As most archaeologists can confirm, when shown an artifact, people are usually polite, but often I can see one question on their face: Why should I care?
Archaeology is more than just (super cool) pointy rocks. Archaeology is the study of humans and human behaviour through the material culture left behind.
Often what tells us much about human behaviour is what is not left behind.
Carbon dating tells us that approximately 6,850 years before present (BP), Mount Mazama in Oregon erupted, creating what we know today as Crater Lake.
Volcanic deposition (or tephra) was flung across North America, including 1,211 kilometres northward to Kamloops.
This tephra can be clearly seen as a pinkish-white, approximate 10-centimetre thick layer, mostly in river valleys in the Kamloops area.
We have identified archaeological sites that display human occupation many years before and after this eruption. We have seen a lack of archaeological evidence within the tephra layer and immediately after the event.
What does this mean?
Not a lot is currently known about the impacts this falling, ashy layer would have had on the people who lived here at the time.
Based on other eruptions, such as the 1980 Mount St. Helen’s event, we can ascertain the rapid deposition of this volcanic tephra could have caused chemical changes in the soil and water, resulting in disruption of localized vegetation, wildlife and aquatic life.
There is evidence of mass landslides, as well as re-routing of creeks and streams, as a result of this volcanic-ash deposition.
With all these possible variables combined, one starts to imagine the overall stress to the local ecosystem.
In terms of resource procurement, if food and other resources declined in a particular area, people would have had to go elsewhere to get what they needed.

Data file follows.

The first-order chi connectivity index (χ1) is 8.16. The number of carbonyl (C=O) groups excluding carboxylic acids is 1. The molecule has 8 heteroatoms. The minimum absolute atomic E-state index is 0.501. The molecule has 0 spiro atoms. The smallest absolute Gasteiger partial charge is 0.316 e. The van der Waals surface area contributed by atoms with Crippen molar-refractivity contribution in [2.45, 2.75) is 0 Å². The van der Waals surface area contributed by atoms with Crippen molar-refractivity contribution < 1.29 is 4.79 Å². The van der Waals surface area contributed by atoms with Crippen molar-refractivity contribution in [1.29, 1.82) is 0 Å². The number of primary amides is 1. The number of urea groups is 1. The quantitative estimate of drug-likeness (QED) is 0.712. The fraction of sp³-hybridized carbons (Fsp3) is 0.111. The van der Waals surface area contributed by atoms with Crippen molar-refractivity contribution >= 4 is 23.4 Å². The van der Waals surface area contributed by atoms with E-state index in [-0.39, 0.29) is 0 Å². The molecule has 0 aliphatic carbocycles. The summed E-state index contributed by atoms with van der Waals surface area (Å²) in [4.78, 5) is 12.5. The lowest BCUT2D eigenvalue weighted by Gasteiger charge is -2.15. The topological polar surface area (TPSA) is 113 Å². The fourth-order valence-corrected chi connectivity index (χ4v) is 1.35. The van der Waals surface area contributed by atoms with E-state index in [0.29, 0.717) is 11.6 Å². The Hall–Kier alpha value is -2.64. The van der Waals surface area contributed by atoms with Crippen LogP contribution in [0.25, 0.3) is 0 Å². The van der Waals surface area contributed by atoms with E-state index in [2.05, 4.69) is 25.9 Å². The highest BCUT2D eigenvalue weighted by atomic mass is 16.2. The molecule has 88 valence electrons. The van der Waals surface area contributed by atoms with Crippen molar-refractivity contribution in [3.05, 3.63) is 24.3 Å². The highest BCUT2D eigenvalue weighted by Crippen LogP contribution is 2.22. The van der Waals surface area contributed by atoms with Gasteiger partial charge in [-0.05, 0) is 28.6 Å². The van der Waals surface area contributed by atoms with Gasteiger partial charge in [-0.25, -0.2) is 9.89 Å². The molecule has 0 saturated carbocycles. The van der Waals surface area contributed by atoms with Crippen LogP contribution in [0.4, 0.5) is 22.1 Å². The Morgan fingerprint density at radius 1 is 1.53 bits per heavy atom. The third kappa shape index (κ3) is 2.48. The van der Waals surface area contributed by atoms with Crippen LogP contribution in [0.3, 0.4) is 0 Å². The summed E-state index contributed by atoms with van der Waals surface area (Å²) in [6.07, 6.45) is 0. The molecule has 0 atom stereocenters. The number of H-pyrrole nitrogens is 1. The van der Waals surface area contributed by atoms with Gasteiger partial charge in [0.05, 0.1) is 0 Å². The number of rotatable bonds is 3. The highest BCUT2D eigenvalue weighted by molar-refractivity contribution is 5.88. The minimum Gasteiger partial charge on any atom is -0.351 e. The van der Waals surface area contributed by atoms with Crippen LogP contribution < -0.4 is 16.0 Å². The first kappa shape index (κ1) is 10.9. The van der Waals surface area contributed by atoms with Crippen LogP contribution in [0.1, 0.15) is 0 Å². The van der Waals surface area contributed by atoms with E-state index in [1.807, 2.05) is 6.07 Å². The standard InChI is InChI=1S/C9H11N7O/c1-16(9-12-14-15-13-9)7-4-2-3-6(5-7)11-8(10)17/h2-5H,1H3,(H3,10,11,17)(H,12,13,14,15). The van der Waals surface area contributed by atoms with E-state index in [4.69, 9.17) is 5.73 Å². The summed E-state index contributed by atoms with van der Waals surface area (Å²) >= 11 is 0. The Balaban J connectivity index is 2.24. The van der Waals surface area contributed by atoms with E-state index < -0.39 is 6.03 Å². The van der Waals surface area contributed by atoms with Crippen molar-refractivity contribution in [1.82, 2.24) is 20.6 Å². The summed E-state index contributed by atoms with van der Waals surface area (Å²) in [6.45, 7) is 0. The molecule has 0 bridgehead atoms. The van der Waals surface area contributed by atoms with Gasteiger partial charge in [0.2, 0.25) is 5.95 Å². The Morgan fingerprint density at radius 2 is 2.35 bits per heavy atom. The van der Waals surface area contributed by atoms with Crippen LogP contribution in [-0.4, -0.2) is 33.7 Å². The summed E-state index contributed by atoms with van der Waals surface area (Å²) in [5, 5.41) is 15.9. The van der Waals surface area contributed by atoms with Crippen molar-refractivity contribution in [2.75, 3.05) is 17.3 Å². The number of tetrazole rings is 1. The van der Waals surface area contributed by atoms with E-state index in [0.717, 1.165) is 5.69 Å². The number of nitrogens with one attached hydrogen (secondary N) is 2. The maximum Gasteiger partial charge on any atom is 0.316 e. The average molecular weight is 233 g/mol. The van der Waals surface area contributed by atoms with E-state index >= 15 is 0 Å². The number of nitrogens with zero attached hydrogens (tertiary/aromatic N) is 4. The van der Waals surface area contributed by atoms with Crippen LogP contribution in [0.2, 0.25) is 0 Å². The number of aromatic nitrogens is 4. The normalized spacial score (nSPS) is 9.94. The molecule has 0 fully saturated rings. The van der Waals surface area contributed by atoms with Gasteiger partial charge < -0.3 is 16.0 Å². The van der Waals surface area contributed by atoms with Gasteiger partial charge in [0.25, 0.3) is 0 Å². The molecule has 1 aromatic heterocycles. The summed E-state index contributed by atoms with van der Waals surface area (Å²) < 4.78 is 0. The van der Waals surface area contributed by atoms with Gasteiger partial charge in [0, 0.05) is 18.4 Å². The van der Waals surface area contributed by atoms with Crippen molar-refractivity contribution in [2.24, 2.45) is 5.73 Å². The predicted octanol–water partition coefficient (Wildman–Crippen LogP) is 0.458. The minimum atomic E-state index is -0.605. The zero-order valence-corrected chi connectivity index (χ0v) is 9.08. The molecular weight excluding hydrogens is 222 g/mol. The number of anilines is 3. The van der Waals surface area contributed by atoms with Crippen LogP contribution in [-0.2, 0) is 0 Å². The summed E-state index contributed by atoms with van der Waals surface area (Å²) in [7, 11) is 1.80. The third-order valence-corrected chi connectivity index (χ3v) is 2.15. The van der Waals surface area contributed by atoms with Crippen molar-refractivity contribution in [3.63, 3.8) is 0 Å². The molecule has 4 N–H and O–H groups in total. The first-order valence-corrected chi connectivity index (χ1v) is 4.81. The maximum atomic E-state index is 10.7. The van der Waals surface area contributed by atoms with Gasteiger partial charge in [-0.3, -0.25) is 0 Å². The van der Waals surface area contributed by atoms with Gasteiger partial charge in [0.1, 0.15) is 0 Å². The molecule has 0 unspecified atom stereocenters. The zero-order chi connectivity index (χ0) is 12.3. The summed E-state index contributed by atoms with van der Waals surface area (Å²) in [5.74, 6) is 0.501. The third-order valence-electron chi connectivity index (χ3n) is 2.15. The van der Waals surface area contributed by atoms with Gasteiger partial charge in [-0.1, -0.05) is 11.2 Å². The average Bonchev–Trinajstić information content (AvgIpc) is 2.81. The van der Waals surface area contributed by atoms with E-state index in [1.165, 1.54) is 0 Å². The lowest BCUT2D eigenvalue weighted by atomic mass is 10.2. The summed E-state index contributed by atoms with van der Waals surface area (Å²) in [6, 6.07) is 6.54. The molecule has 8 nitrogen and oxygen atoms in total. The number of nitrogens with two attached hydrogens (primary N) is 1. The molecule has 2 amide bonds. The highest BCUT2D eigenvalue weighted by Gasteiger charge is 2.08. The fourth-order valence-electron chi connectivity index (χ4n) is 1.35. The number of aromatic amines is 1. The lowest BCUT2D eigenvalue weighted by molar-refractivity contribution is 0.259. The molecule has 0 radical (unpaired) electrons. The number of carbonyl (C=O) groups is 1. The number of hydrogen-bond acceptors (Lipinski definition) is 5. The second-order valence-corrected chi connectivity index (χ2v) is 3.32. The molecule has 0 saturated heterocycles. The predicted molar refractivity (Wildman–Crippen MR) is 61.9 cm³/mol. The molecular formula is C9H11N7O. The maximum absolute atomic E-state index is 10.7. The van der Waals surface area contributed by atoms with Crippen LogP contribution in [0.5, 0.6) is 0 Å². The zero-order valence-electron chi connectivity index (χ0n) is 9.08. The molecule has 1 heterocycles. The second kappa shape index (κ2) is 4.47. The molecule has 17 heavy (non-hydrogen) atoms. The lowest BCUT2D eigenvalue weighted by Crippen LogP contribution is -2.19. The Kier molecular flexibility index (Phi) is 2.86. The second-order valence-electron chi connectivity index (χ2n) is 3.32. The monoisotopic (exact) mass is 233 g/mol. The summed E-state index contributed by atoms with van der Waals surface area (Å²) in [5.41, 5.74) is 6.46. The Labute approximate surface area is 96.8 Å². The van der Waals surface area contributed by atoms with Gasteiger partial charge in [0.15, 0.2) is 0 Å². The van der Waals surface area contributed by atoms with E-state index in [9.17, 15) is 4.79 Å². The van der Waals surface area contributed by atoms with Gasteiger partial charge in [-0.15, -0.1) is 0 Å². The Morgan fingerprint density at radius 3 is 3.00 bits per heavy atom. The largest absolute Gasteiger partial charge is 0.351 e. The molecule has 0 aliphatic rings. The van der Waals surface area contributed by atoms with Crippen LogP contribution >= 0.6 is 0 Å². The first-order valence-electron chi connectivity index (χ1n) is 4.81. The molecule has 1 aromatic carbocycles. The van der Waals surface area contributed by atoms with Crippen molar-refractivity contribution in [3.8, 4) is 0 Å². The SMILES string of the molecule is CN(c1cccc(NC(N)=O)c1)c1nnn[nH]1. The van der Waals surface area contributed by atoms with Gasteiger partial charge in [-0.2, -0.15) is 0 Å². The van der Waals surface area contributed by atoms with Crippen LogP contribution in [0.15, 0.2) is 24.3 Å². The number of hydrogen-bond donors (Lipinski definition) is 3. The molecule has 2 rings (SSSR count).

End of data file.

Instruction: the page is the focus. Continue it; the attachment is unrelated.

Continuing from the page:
It is easy to imagine what this type of stress would have looked like.
Take into consideration how your behavioural patterns change when a staple item in your household is not available at your usual grocery store.
Do you drive around town, stopping in different stores trying to track it down, or just
A more recent example of massive environmental stress we have undergone locally, were the 2017 wildfires in B.C.
Although the fires did not burn within the City of Kamloops, they were close enough for most of us to consider them local. The short-term implications for people living in evacuation zones meant a loss of home and ensuing temporary relocation to a safe zone.
Resource procurement came differently to evacuees — many people had no choice but to rely on charitable donations to meet their basic survival needs. Human kindness at the time was palpable as everyone wanted to help.
In following years, the forestry and logging sector made massive adaptations to preserve the industry.
Why? Because the harvesting of resources puts money in pockets and food on tables. People gotta eat.
Although the COVID-19 pandemic is not really an environmental change, it has resulted in a mass disruption to everday life to which we all can relate.
We, like the people living in this valley 7,000 years ago, cannot gather in the spots we used to, in the ways we used to, with the people we used to.
Our supply chain has massively changed, from shortages (the 2020 toilet paper crisis) to shopping patterns (locally or online).
The challenge of adapting to resource shortages is a struggle humans have faced since the existence of our species. Kamloops has been here before and we have adapted — the archaeological record shows us that.
I am honoured to record and interpret a piece of history, to learn from unwritten records and tell the stories of past peoples.
The “mundane” daily struggles are at the foundation of what makes us human; it’s the day-to-day that defines humanity.
I am not going to finish this column by explaining why you should care about archaeology.
I want you to think of how you should care about archaeology.
What parts of your life can be bettered by the knowledge of past peoples?
I guarantee you, there is something archaeology can offer to which you can relate.
Heleana Moore is a Kamloops-based archaeologist. Interested in more? Go online to republicofarchaeology.ca. Dig It is KTW’s regularly published column on the history beneath our feet in the Kamloops region. A group of nine archaeologists working in the area contribute columns to KTW’s print edition and online at kamloopsthisweek.com.